Chiles was re-elected to the U.S. Senate twice, in 1976 and 1982. Chiles, never flashy, was considered a moderate lawmaker who rarely made waves. He served as the Chairman of the Special Committee on Aging of the 96th Congress (1979–1981), and in the 100th Congress (1987–1989) served as chairman of the influential Senate Budget Committee. While heading the Budget Committee, he played a key role in the 1987 revision of the Gramm-Rudman-Hollings Act.
Chiles underwent quadruple-bypass heart surgery in 1985. After his recovery, he became increasingly frustrated with the slow pace of work in the Senate, complaining that it was too difficult to get anything done. He announced in December 1987 that he would not seek re-election the next year. Chiles was succeeded by Republican Connie Mack.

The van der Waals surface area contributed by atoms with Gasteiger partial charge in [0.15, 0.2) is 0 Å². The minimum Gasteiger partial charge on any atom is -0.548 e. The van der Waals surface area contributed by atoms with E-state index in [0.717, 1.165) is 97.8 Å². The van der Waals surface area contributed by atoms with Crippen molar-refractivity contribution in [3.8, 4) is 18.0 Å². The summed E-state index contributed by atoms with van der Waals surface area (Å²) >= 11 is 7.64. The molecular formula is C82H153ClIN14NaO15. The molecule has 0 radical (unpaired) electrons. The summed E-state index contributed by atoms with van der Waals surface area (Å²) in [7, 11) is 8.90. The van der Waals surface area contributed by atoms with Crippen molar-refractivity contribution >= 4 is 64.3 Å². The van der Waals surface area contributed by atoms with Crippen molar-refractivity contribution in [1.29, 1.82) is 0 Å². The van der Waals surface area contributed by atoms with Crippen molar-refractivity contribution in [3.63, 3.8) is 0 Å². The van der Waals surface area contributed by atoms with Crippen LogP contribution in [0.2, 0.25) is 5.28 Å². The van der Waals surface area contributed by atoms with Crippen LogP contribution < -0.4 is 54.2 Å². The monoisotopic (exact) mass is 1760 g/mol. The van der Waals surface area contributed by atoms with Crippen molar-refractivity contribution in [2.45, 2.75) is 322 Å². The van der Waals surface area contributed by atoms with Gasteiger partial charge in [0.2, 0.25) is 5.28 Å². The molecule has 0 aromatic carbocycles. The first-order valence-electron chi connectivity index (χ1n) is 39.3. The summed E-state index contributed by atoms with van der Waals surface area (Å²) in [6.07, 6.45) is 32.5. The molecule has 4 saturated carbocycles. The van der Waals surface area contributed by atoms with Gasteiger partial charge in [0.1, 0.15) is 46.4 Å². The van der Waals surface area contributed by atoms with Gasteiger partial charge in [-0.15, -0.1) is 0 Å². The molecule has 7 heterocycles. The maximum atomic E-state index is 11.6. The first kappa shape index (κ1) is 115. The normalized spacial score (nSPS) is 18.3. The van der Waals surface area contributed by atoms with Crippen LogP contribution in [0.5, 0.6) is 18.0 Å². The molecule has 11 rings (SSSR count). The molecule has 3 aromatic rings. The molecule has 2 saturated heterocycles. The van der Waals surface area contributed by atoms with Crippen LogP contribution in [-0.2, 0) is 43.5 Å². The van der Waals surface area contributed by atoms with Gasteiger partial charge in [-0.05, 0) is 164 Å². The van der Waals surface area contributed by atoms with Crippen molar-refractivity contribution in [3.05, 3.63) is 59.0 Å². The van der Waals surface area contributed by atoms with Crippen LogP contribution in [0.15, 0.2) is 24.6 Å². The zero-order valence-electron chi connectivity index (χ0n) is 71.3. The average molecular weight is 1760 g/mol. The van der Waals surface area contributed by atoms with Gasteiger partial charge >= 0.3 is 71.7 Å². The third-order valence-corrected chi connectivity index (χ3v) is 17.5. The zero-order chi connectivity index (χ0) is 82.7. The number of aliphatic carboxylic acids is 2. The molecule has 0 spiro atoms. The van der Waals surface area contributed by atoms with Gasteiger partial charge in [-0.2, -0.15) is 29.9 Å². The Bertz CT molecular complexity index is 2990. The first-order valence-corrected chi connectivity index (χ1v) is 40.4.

Lawton Chiles Legal Information Center – 1970 Walk
The Governor Years
Chiles retired from the Senate in 1989 and intended to retire from politics entirely. However, several supporters convinced him to enter the 1990 Florida Governor’s race against Republican incumbent Bob Martinez. During the Democratic Party primary, his opponent Bill Nelson attempted to make an issue of Chiles’ age and health, a strategy that backfired badly in a state with a large retiree population.
Chiles ran a campaign to “reinvent” the state’s government, and defeated Martinez to take office in 1991. Although he developed ambitious health-care and tax reform packages, neither passed in the hostile state legislature. The early years of his term were troubled by a national economic recession that severely damaged Florida’s tourism-based economy, and by Hurricane Andrew, which struck near Homestead in August, 1992. Chiles moved the operational center of the Governor’s office to South Florida after the hurricane and remained there for weeks to oversee the clean-up.